Dual Native ISO VLOG Confusion

VLOG is a logarithmic gamma curve. https://en.wikipedia.org/wiki/Gamma_correction

When the gamma curve is logaritmics the camera will no longer reach saturation at the native ISO of 160 but will require an additional stop of light. This is explained in the manual where we can see that the values 160 and 800 have shifted to 320 and 1600.

A Standard Rec709 Photo Styles, E Vlog photo style

We can also see that when in variable frame rate the camera needs additional gain to record VLOG so the ranges are 320-2500 and 2500 25600. Values above 25600 are not implemented for VLOG because actually the camera has already at 51200.

So what has changed in the situation above are the base ISO of the Low and High gain setting depending on the gamma curve.

The compression of the gamma curve allows further dynamic range to be recorded despite higher noise due to a higher gain applied.

Comparison of Standard Styles and VLOG

From what we have seen before VLOG has higher dynamic range due to gamma curve compression compared to a standard photo style this has been measured by EBU. Full report here https://tech.ebu.ch/docs/tech/tech3335_s29.pdf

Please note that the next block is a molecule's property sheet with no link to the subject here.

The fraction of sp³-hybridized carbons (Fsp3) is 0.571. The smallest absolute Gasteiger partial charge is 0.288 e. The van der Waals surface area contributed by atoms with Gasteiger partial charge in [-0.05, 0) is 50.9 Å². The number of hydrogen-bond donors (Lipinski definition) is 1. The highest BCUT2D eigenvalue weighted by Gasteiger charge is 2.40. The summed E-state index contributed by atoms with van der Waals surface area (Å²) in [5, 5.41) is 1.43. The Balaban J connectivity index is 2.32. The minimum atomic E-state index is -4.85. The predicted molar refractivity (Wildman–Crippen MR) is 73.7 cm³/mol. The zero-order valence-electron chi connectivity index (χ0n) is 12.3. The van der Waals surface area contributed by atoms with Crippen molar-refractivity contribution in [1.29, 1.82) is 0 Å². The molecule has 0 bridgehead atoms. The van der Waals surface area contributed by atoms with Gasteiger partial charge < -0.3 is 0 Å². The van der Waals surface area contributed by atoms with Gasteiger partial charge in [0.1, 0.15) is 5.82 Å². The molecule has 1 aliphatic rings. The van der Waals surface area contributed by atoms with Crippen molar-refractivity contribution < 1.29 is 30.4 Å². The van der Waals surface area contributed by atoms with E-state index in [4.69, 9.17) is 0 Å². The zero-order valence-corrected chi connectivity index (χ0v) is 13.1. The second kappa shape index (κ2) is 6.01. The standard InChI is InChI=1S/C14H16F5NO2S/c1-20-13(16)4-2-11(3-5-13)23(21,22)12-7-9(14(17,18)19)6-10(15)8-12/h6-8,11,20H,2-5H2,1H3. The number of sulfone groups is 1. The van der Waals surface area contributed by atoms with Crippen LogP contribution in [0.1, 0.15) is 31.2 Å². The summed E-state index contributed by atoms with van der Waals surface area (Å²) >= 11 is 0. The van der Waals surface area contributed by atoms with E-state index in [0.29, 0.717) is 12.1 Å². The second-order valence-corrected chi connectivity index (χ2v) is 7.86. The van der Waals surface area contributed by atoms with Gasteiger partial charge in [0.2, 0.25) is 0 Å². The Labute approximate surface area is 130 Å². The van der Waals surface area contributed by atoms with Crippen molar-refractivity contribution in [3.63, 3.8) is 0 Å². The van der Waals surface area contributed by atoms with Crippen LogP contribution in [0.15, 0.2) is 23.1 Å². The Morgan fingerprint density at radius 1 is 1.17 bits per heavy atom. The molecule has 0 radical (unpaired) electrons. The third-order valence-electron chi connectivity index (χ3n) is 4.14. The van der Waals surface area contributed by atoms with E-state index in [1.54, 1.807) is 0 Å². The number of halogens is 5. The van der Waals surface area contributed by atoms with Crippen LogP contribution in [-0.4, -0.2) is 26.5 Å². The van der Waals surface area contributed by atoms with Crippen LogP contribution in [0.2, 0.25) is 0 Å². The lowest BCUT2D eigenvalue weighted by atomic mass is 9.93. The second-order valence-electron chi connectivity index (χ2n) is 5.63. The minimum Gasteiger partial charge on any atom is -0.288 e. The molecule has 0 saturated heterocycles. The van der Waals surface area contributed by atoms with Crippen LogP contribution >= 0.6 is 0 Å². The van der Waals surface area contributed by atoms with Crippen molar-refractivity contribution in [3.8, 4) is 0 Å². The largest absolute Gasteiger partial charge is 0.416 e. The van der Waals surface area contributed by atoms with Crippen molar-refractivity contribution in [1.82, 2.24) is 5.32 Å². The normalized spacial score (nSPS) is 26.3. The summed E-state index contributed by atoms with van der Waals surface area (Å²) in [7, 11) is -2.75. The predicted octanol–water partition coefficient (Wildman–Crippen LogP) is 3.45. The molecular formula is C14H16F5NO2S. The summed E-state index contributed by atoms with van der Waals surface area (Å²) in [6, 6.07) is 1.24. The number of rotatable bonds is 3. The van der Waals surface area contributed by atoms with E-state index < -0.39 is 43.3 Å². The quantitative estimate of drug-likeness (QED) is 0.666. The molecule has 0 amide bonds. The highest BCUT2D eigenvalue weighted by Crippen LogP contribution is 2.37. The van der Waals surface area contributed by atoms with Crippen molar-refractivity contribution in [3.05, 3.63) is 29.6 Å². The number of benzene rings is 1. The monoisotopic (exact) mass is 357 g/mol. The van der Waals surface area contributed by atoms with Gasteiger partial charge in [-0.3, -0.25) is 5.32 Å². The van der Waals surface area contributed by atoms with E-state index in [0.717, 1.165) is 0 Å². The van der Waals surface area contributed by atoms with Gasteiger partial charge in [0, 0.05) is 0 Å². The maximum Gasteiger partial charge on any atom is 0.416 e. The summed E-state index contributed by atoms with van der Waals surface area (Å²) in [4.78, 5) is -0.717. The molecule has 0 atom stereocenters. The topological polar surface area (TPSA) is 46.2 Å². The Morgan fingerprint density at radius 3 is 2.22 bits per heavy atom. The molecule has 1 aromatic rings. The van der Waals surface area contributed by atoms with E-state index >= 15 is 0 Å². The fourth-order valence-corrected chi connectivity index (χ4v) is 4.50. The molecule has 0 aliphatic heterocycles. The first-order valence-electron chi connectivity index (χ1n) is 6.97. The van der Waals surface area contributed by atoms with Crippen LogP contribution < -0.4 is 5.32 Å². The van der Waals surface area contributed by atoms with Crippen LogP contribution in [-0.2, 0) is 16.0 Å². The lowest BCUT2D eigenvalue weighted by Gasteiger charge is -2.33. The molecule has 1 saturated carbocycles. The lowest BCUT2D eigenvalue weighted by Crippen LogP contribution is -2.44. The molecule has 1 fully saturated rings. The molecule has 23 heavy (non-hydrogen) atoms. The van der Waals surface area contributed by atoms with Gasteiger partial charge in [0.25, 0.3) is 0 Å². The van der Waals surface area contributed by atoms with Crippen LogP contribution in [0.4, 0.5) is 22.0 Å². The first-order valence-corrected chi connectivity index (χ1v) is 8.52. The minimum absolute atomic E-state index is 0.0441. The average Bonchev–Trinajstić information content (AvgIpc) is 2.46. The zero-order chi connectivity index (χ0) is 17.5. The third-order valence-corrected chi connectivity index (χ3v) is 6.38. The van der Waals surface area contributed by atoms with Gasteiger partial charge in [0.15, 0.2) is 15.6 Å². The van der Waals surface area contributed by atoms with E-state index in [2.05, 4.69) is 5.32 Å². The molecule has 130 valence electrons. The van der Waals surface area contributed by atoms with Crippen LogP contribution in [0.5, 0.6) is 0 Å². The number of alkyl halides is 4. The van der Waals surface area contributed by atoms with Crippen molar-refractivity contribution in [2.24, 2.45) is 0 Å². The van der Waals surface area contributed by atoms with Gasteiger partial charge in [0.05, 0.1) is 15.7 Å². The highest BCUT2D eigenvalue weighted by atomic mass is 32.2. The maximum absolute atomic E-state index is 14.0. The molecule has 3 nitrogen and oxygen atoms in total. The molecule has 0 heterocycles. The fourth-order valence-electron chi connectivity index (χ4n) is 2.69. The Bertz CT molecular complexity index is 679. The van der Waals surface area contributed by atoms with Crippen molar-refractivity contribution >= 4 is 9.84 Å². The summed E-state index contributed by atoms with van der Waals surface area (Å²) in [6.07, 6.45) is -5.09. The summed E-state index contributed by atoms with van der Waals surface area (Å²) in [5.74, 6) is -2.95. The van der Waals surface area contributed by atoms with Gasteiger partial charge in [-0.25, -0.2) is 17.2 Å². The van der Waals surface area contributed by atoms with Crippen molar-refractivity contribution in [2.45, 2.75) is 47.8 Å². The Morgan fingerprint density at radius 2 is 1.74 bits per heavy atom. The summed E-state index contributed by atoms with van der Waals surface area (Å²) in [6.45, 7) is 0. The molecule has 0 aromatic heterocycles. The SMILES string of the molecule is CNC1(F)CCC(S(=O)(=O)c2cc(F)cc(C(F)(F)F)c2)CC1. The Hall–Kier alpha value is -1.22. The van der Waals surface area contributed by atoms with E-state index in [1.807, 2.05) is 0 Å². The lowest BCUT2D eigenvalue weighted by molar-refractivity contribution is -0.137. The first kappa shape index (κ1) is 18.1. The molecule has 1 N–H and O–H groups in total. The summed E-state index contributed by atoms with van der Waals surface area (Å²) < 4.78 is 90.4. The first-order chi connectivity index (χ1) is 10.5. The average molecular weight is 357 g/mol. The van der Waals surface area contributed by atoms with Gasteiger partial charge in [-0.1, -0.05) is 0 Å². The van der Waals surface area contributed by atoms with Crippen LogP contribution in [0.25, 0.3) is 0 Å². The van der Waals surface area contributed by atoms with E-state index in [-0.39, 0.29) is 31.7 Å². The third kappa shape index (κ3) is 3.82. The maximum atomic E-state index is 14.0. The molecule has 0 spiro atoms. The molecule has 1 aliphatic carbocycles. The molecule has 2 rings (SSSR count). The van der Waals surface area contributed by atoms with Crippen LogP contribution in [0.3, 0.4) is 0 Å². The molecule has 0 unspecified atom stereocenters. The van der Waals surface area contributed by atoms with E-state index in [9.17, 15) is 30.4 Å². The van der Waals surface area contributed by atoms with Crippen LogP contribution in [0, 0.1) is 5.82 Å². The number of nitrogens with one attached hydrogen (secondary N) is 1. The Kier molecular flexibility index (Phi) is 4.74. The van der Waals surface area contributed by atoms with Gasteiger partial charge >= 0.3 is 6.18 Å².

EBU DR Table

In terms of EV or stops HLG has more dynamic range than VLOG however is not grading ready and really is more an alternative to Like709. In this evaluation the knee function has not been activated so the real gap between HLG and Like709 is less than 4.3 Ev.

When it comes to VLOG vs CineLike D we can see that VLOG has a higher maximum exposure of cinelike D however in virtue of the additional gain applied also a higher minimum exposure resulting in 0.4 Ev less dynamic range. However what really matters is the maximum brightness as displays typically are not true black and a lot of the lower darks are just clipped.

Due to the difference of gamma curve and impact on ISO and the in variance of native ISO it is totally pointless to compare a linear style like CineLike with a log one (vlog) at same ISO setting. The comparison has to be done with VLOG set 1 stop higher ISO.